Some of the Facebook users opt to delete their account fearing data breaches. While deletion of Facebook account gives us a feel of privacy, will it ensure us an everlasting privacy? Let’s find out…
These days, online privacy is the talk of the hour as several of our personal and crucial data has been traded over by several giant IT companies. These enterprises mine large amounts of data, right from your browsing history to the list of apps that you have installed in your smartphone. In our country India, privacy is a fundamental right and this also includes online privacy. We cannot be taken for granted on our online data that is acquired by several Internet based companies. While privacy has been granted the status of a fundamental right in several countries, these rights are enforceable only by government and its agencies and not by private companies.
Revelations around the improper acquisition of millions of Facebook users’ data for the purposes of political suasion do not inspire much confidence in the social network’s ability to protect people’s personal information. Nor it helps Facebook’s business model on selling its users out to advertisers, which is the company’s true customers. It’s tragic that most of the Facebook users are not even aware of what activities of theirs are being sold to other business companies.
As a matter of fact, for many of us, the choice isn’t so simple. Even large enterprises depend on the reach of these platforms like Facebook to promote their business. So, what’s the solution? ‘Delete’ or ‘Not To Delete’? If we were to delete our Facebook accounts, does it ensure us an everlasting privacy? Well, the answer to this question is not so simple.
Facebook is well known for being a major customer of third-party data-brokers, who compile huge dossiers on people based on their spending, Internet and phone usage, employment history and so on. Facebook also encourages its millions of end users to upload their entire address books to the system to ‘find your friends’. While the end users generally don’t appreciate that their sensitive information, including nicknames, private numbers, and connections to the system are leaked, social media companies such as Facebook are not serious about users’ privacy.
The truth is that even if you #deletefacebook, the social network probably still collects data about you. Facebook builds shadow profiles, dossiers of information on people who are not a part of its network. These profiles are fed with contact information uploaded by other users. Try as you might to make yourself invisible, slipping out of sight from the social media, Facebook hunts for your information like a hawk. The bitter truth is that Facebook’s ‘shadow profiles’ is the involuntary dossiers of information that you have never provided, and you cannot opt out of it.
Facebook mines various user’s data to create ‘shadow profiles’ out of its one billion users. These profiles are filled with data about you that you have never consciously provided to the Facebook server. In other words, these personal data are not only mined from third parties, including your friends, but also from various other spooky data-brokers. It was way back in 2013 that Facebook’s shadow profile system was first confirmed when it accidentally leaked users’ shadow profiles to them along with their own data. Later Facebook pleaded that it will never do again for the privacy of the people who provided the data that goes into the shadow profile.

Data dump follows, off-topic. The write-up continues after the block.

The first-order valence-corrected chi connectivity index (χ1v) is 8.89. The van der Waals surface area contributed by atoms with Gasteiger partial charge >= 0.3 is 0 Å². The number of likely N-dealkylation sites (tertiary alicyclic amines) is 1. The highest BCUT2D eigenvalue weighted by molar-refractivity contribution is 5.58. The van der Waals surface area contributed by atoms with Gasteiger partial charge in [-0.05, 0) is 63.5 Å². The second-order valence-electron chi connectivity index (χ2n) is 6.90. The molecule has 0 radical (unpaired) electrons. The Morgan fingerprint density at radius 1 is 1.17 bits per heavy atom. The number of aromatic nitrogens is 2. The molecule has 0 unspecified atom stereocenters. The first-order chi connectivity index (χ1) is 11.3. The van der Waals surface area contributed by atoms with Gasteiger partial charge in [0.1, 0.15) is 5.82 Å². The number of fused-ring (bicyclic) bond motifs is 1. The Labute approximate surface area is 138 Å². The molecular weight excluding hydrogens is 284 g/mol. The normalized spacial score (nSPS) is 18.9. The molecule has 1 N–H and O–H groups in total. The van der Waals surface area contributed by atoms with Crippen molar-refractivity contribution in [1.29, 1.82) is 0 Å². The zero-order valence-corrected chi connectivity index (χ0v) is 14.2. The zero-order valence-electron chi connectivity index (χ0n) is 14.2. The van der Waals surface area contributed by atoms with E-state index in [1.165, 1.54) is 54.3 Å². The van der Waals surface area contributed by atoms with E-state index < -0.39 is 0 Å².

Facebook’s shadow profiles are automatically created by its servers and there is no opt-out for the Facebook users. The irony is that Facebook has shadow profiles on people who don’t use the Facebook social media service. For instance, even though I am not a Facebook user and multiple Facebook users have uploaded their address books containing my email and mobile number to the Facebook server, it creates a profile out of my contacts by looking at who lists me as a contact.
The only way to get rid of shadow profile is to find every person who’s ever gotten your contact information and uploaded it to Facebook, and then ask them one by one to go to Facebook’s contact management page and delete it. Care should be taken that we should not miss anyone from the deletion process. Once a contact has been deleted, the same will be deleted from the Facebook server. But again, it is also possible that the same contact can been uploaded by someone else.
You can keep people away from finding your Facebook profile by searching your phone number or email address by the following process Clicking at the top right of any Facebook page and choose Settings. Select Privacy on the left. Under the Who can look me up? section, you’ll see a setting for your email and a setting for your mobile phone number. Use the dropdown menu next to each setting to select who can look you up using that info.
The Ground Reality
Ultimately, all the social media companies need to fall in line with the privacy framework which I think will evolve gradually. As every single incident of privacy breach gets noticed due to heightened awareness amongst online netizens, more and more organizations are conscious about users’ privacy. It’s high time that social media companies change their existing policies on user privacy and take users’ privacy seriously.